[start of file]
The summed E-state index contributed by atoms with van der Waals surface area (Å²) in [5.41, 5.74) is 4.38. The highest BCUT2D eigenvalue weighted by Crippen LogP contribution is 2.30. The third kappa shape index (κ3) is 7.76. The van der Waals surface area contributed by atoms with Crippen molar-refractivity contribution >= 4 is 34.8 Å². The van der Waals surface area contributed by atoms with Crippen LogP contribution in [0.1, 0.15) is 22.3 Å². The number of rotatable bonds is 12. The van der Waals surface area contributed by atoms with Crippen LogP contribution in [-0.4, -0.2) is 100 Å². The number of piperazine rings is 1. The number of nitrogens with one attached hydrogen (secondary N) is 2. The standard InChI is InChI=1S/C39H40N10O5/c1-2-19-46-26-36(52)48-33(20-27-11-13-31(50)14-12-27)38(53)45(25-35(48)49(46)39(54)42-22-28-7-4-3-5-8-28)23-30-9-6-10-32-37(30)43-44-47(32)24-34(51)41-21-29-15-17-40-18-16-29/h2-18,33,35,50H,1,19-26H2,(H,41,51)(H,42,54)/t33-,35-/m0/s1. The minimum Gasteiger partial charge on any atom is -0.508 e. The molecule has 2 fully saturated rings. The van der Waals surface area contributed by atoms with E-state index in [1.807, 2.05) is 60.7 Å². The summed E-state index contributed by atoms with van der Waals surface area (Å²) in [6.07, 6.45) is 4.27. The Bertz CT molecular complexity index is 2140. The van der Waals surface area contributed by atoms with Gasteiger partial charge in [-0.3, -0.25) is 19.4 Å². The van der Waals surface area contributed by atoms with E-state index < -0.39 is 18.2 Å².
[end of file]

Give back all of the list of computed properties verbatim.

The summed E-state index contributed by atoms with van der Waals surface area (Å²) in [5.41, 5.74) is 4.38. The highest BCUT2D eigenvalue weighted by Crippen LogP contribution is 2.30. The third kappa shape index (κ3) is 7.76. The van der Waals surface area contributed by atoms with Crippen molar-refractivity contribution >= 4 is 34.8 Å². The van der Waals surface area contributed by atoms with Crippen LogP contribution in [0.1, 0.15) is 22.3 Å². The number of rotatable bonds is 12. The van der Waals surface area contributed by atoms with Crippen LogP contribution in [-0.4, -0.2) is 100 Å². The number of piperazine rings is 1. The number of nitrogens with one attached hydrogen (secondary N) is 2. The standard InChI is InChI=1S/C39H40N10O5/c1-2-19-46-26-36(52)48-33(20-27-11-13-31(50)14-12-27)38(53)45(25-35(48)49(46)39(54)42-22-28-7-4-3-5-8-28)23-30-9-6-10-32-37(30)43-44-47(32)24-34(51)41-21-29-15-17-40-18-16-29/h2-18,33,35,50H,1,19-26H2,(H,41,51)(H,42,54)/t33-,35-/m0/s1. The minimum Gasteiger partial charge on any atom is -0.508 e. The molecule has 2 fully saturated rings. The van der Waals surface area contributed by atoms with E-state index in [1.807, 2.05) is 60.7 Å². The summed E-state index contributed by atoms with van der Waals surface area (Å²) in [6.07, 6.45) is 4.27. The Bertz CT molecular complexity index is 2140. The van der Waals surface area contributed by atoms with Gasteiger partial charge in [-0.3, -0.25) is 19.4 Å². The van der Waals surface area contributed by atoms with E-state index < -0.39 is 18.2 Å².